For lovers of leafy greens, nothing beats a Caesar Salad — especially one made with a homemade dressing. Here’s the scoop on finding great local greens this winter along with a cool trick for growing your own on the window sill from salvaged scraps.
Anchovy filets, egg yolk, garlic and Dijon mustard puréed with olive oil, lemon juice, pepper and parmesan cheese is a time-honored combination found in nearly every dining establishment worthy of linen table cloths and napkins.
It’s equally revered by many chefs at home. But with romaine lettuce from California again making the headlines because of E. Coli contamination, what other options exist for residents of northern Michigan in the midst of winter?
Fortunately, there are a number of certified organic farmers growing year-round varieties of greens in Leelanau County, including 9 Bean Rows, Birch Point Farms, Loma Farms, and others that are open seasonally, Lakeview Hill Farm and Second Spring Farm.
Sold through weekly CSA shares (community supported agriculture) and at farmer’s markets this winter, these locally harvested greens provide a healthy alternative to supermarket kinds that have traveled across America to grace our dinner table. In addition to romaine, many farms specialize in mixed spring greens, pea shoots, or a specialty genre of tiny gems known as microgreens. Harvested early, these little rock stars are nutrient-packed and make a welcome addition to a variety of gourmet dishes, not just salads. They’re visually stunning despite their small size and pack a flavorful punch. Use them on top of any sauce or as a compliment to starchy dishes like risotto.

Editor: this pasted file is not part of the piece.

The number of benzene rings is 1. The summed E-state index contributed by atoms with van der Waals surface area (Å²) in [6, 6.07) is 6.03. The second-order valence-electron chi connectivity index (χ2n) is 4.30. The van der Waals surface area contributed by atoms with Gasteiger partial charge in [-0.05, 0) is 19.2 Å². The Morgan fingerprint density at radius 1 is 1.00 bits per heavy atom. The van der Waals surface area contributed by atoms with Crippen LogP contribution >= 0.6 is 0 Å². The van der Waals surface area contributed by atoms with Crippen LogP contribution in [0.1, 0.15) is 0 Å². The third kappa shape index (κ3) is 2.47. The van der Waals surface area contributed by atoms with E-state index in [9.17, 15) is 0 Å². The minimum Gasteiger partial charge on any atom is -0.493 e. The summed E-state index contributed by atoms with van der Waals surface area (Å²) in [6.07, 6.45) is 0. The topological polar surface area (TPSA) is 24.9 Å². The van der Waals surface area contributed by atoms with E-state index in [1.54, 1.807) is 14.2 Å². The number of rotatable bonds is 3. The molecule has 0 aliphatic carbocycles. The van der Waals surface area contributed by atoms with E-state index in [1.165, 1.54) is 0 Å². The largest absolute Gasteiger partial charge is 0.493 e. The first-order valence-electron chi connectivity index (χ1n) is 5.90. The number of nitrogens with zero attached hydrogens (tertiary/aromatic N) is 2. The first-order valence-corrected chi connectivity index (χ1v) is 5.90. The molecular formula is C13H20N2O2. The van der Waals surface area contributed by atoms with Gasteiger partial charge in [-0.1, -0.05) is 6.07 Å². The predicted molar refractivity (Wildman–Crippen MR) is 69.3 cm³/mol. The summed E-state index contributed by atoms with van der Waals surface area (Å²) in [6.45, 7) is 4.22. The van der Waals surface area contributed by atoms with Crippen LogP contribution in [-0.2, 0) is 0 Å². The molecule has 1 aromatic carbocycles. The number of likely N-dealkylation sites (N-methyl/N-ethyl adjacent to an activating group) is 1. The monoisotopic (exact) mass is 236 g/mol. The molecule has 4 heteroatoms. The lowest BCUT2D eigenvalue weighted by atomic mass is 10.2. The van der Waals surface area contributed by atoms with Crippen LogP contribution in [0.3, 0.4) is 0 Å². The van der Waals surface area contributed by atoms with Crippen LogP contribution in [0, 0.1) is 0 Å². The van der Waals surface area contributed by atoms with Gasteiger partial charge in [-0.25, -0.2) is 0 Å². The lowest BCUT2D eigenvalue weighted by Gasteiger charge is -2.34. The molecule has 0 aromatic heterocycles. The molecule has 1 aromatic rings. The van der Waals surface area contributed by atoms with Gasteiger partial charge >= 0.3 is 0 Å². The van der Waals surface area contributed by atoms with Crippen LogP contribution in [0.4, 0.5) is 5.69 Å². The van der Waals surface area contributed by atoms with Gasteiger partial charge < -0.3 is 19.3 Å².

[photo: "Microgreens from Green Morning Farm" photo courtesy of Mike Dudek (author)]
Interested in growing your own romaine at home? Try growing you own leafy shoots from the cut end of a romaine head.
It’s remarkably easy: all you need to do is let them rest in a glass with a half inch of water and place in a sunny area. Change the water every day or so to keep it fresh, and you will be rewarded in about two weeks with freshly sprouting leaves of romaine lettuce. Some indoor gardeners then prefer to replant their rooted lettuce into a container with potting soil. Come spring, they‘ll be ready to transplant into your outdoor garden beds.
Check out this step-by-step video showing the technique in action.
This trick works well for other vegetables, such as green onion bulbs and celery, putting to good use scraps otherwise bound for the waste bin and is a fun way to have fresh greens within reach on your kitchen’s window sill all winter long.
[Photo: “Who’s the Devil’s Lettuce Now?” photo courtesy of https://growerflow.com/]